Danahey on the loose without a kilt at the Chicago Scottish Fest and Highland Games

The author without his kilt.
The author without his kilt.

I made my annual trek to the Scottish Festival & Highland Games in Itasca this weekend for my usual reasons: to sample whiskies, eat organ meat mixed with oats (with hot sauce),  shop for peat, see large men toss cabers, and take in a tune or to, be it a piper piping or a sassy lass from “Brigadoon” singing a show tune.

This time, though, I didn’t don a kilt. I’m taming my dragon. In 3D. Which reminds me – I want to market sporrans that say, Dragon Feedbag, Nessie’s Headrest, and Don’t Disturb My Lochness Monster. But that’s the Irish in me.

Anyway, not wearing a kilt only made me aware of how many people now are wearing kilts to this event. It’s like going to a bar and not drinking. Or standing 15 feet outside that bar and realizing, yeah, dumbasses still smoke cigarettes.

For the Games, I did wear some plaid shorts to blend in a bit. And a cap. That was a relatively common look, too – and one I must admit I sport a good part of summer. I am so suburban.

The other looks I noticed, I chronicled on my Facebook page. Hey, I went solo this time, so it was a way to amuse myself, as my buddy Marty was busy as emcee at the music stage.

Some of the looks were combos of the ones below. And I didn’t include pipe bands – mostly just patrons I saw.10505421_10203222427474582_1019473361034118319_n

Either way, more and more men – myself included-  seem to be getting comfortable traipsing about on a warm day in a tartan, making their own fashion statements – while collecting their under-sweat in cups to use to make haggis, as tradition dictates.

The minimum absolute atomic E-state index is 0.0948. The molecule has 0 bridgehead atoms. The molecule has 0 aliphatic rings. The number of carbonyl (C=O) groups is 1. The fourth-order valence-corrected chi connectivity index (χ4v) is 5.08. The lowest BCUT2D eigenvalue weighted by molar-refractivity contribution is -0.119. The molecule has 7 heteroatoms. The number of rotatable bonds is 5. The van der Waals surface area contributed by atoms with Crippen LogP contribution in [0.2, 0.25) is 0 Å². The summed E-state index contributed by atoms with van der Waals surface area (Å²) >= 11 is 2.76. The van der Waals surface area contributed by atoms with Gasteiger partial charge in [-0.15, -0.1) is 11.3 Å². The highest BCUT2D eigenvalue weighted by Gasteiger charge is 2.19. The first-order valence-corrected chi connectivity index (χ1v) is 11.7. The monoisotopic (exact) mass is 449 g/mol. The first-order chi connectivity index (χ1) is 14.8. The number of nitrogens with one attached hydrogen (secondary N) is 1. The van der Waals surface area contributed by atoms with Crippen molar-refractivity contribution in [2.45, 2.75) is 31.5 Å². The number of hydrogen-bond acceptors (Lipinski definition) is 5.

So here’s the list, in no particular order, as I’m tired.

Dingos ate my bagpipes/Crocodile Dundee: These guys combine the Australian outback look – floppy, khaki cotton hat, sleeveless shirt, boots – with a tartan.

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Game of Thrones extra: I’m not sure if anyone in Game of Thrones wears a kilt – because I don’t fawn over TV shows that take/talk way too long to get to the goddamn point – but I’ve seen enough of it to think some of these guys wish they were Lannisters. And they will never get with that hot chick who has the dragons.10489767_10203222222269452_2427813025101083952_n

Dad with stroller: Many don’t realize that Highlanders invented the stroller. It’s referenced in Braveheart. And Trainspotting.

The Ren Faire merchant: He wears his gear because it’s his job, and he likes it.

Hipster with tie instead of kilt – or hipster with neck garb and kilt: Khakis, white button down shirt, fedora of some sort, requisite facial hair, and Royal Stewart tie – because he’s too cool to wear a kilt but wanted to ironically fit in while drinking single malt. His counterpart wears a kilt with his stylish glasses and a foppish scarf perfect for an 85 degree day.

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I’ll wear everything that looks Scottish BUT the kilt: It could be a plaid shirt.  Or a tam. Or maybe even a knife in a sock, worn with some shorts. It’s like not wearing a toga to a toga party. AKA, Grandpa.

My plaids don’t match and I don’t give a rat’s ass: In less politically correct times these folks were called Pollacks. It’s safer now just to call them white guys.